# Difference between revisions of "Euler problems/31 to 40"

(Faster (and more beautiful) solution to problem 31) |
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| otherwise = pence (n - d) denominations |
| otherwise = pence (n - d) denominations |
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+ pence n ds |
+ pence n ds |
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+ | </haskell> |
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+ | |||

+ | A beautiful solution, making usage of laziness and recursion to implement a dynamic programming scheme, blazingly fast despite actually generating the combinations and not only counting them : |
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+ | <haskell> |
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+ | pieces = [1,2,5,10,20,50,100,200] |
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+ | |||

+ | combinations = foldl (\without p -> |
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+ | let (poor,rich) = splitAt p without |
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+ | with = poor ++ |
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+ | zipWith (++) (map (map (p:)) with) |
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+ | rich |
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+ | in with |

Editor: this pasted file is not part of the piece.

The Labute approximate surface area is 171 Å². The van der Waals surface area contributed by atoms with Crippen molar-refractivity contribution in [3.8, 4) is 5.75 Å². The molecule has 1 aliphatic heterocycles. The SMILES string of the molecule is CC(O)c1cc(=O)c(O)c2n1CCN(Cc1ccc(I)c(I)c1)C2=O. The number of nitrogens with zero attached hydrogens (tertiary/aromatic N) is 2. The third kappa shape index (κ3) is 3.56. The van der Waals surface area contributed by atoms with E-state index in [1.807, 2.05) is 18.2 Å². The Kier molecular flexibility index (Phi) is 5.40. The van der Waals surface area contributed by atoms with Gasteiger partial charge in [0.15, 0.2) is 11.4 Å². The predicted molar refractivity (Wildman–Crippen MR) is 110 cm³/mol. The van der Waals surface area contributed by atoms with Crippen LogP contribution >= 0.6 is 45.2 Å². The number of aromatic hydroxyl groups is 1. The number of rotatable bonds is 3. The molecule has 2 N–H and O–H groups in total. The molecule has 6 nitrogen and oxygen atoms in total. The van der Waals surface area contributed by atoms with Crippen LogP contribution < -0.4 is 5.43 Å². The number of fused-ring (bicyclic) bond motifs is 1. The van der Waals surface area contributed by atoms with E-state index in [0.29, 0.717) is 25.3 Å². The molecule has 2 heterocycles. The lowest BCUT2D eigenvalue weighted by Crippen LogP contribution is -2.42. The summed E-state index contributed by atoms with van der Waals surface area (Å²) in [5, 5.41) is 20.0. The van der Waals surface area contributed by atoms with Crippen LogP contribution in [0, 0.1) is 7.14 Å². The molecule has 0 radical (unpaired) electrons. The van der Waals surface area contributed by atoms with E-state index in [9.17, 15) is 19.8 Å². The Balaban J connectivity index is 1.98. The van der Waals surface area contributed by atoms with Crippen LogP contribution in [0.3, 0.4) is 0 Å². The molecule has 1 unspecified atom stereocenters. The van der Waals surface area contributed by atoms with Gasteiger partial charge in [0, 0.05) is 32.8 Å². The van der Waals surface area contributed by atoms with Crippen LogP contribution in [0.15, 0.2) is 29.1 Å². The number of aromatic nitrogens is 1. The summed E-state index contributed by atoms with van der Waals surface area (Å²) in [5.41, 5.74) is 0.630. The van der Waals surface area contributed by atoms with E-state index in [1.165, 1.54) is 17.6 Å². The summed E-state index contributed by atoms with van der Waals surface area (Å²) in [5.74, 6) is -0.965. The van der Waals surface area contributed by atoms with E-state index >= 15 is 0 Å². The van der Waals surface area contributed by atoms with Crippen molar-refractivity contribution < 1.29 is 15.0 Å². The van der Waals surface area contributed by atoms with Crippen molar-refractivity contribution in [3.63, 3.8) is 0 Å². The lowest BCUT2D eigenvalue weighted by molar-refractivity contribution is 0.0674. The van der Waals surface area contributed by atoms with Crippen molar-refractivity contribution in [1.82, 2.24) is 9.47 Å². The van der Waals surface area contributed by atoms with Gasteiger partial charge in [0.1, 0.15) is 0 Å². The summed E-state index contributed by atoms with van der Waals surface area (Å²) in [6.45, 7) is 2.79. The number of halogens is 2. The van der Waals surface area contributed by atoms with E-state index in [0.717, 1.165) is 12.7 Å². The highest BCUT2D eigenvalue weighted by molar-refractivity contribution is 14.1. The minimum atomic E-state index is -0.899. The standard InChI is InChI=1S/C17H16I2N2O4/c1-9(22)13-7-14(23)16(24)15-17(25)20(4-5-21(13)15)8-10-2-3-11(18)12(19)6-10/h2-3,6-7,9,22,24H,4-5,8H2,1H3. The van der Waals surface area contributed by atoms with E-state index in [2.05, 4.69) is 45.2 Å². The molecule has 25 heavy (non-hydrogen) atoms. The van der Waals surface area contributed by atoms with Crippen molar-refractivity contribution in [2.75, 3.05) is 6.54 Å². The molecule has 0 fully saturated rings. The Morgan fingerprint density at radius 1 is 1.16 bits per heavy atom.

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+ | ) ([[]] : repeat []) |
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+ | |||

+ | problem_31 = length $ combinations pieces !! 200 |
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</haskell> |
</haskell> |
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## Revision as of 18:34, 30 August 2007

## Contents

## Problem 31

Investigating combinations of English currency denominations.

Solution:

This is the naive doubly recursive solution. Speed would be greatly improved by use of memoization, dynamic programming, or the closed form.

```
problem_31 = pence 200 [1,2,5,10,20,50,100,200]
where pence 0 _ = 1
pence n [] = 0
pence n denominations@(d:ds)
| n < d = 0
| otherwise = pence (n - d) denominations
+ pence n ds
```

A beautiful solution, making usage of laziness and recursion to implement a dynamic programming scheme, blazingly fast despite actually generating the combinations and not only counting them :

```
pieces = [1,2,5,10,20,50,100,200]
combinations = foldl (\without p ->
let (poor,rich) = splitAt p without
with = poor ++
zipWith (++) (map (map (p:)) with)
rich
in with
) ([[]] : repeat [])
problem_31 = length $ combinations pieces !! 200
```

## Problem 32

Find the sum of all numbers that can be written as pandigital products.

Solution:

```
problem_32 = sum $ nub $ map (\(a, b) -> a * b) multiplicands
where
multiplicands =
[(a,b)| a <- [2..5000], b <- [a..(9999 `div` a)], check a b]
check a b =
no_zero s
&& (length ss) == 9
&& foldr (\x y -> length x == 1 && y) True ss
where
s = show a ++ show b ++ show (a*b)
ss = group $ sort s
no_zero (x:xs)
| x == '0' = False
| null xs = True
| otherwise = no_zero xs
```

## Problem 33

Discover all the fractions with an unorthodox cancelling method.

Solution:

```
import Ratio
problem_33 = denominator (product $ rs ++ rs')
rs = [(x%y) | a <- [0..9], b <- [1..9], c <- [1..9], let x = 10*a + c, let y = 10*c + b, x /= y, x%y < 1, x%y == a%b]
rs' = filter (<1) $ map (\x -> denominator x % numerator x) rs
```

## Problem 34

Find the sum of all numbers which are equal to the sum of the factorial of their digits.

Solution:

```
import Data.Char
problem_34 = sum [ x | x <- [3..100000], x == facsum x ]
where facsum = sum . map (product . enumFromTo 1 . digitToInt) . show
```

## Problem 35

How many circular primes are there below one million?